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Windows 8 to Require No System upgrades

When it came time to step up from Windows XP to Vista, most consumers needed a new machine, or at least some new parts. Microsoft claims that this will not be the case for Windows 8.

Microsoft indicates that the next iteration of its ubiquitous operating system, Windows 8, will actually adapt to the hardware configuration of the system it is deployed on. Understandably, this makes a lot of sense, because they are intending to deploy the OS against both desktop/laptop target hardware, as well as tablets. This will bring Windows 8 in line with iOS, which also adapts to its target hardware (iPhone and iPad versions). Moreover, it will also make it competitive with Google's upcoming Android Ice Cream Sandwich, anticipated for release in the 4th quarter of this year, or early next year.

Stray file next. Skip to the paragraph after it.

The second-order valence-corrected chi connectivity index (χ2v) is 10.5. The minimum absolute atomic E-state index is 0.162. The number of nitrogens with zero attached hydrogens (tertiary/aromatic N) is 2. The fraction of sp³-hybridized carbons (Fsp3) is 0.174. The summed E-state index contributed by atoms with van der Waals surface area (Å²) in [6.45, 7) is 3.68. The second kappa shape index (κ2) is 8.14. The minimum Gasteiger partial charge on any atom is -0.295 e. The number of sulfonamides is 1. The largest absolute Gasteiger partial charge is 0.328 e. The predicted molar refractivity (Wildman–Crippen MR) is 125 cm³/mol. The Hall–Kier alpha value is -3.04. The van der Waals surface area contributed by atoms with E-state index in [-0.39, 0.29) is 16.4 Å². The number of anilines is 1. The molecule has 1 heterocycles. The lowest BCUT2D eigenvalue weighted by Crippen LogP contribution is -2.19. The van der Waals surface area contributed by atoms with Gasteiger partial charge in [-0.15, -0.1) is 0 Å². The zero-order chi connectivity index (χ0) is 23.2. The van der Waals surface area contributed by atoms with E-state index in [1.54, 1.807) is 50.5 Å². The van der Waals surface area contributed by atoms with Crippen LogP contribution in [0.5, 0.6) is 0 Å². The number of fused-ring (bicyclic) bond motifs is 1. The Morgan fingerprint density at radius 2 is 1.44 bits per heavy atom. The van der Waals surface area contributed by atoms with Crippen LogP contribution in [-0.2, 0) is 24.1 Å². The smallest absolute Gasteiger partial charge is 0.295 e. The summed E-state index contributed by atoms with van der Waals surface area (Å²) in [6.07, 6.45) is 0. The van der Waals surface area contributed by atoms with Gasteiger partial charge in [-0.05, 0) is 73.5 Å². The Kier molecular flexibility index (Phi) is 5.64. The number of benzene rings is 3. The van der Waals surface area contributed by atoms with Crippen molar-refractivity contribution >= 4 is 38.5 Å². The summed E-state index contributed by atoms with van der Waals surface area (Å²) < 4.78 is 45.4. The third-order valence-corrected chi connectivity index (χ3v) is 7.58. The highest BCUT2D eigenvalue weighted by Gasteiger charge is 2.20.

With the rise of tablets, the concept of an adaptable, or scalable OS, has taken firm root in the software design choices that the major vendors are selecting. If RIM ever gets around to adapting QNX to its smartphones devices, it would be likely they would do so as another scalable OS, for use with both the Playbook product line and its various series of phones.

Current Windows 7 system requirements include a 1GHz CPU, 1 GB of RAM (2GB for 64-bit versions of the OS), 16 or 20GB of hard drive space, and a DirectX 9 compatible GPU. At the recent Worldwide Partner Conference held in California, Microsoft affirmed its intent to launch Windows 8 without requiring the user to step up their system configuration. Of course, this is if the user is already running a PC that meets the minimum systems specs for Windows Vista.

Windows 8 is expected to be launched sometime in 2012.


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Jerry Myers, 2011-07-18 (Update: 2012-05-26)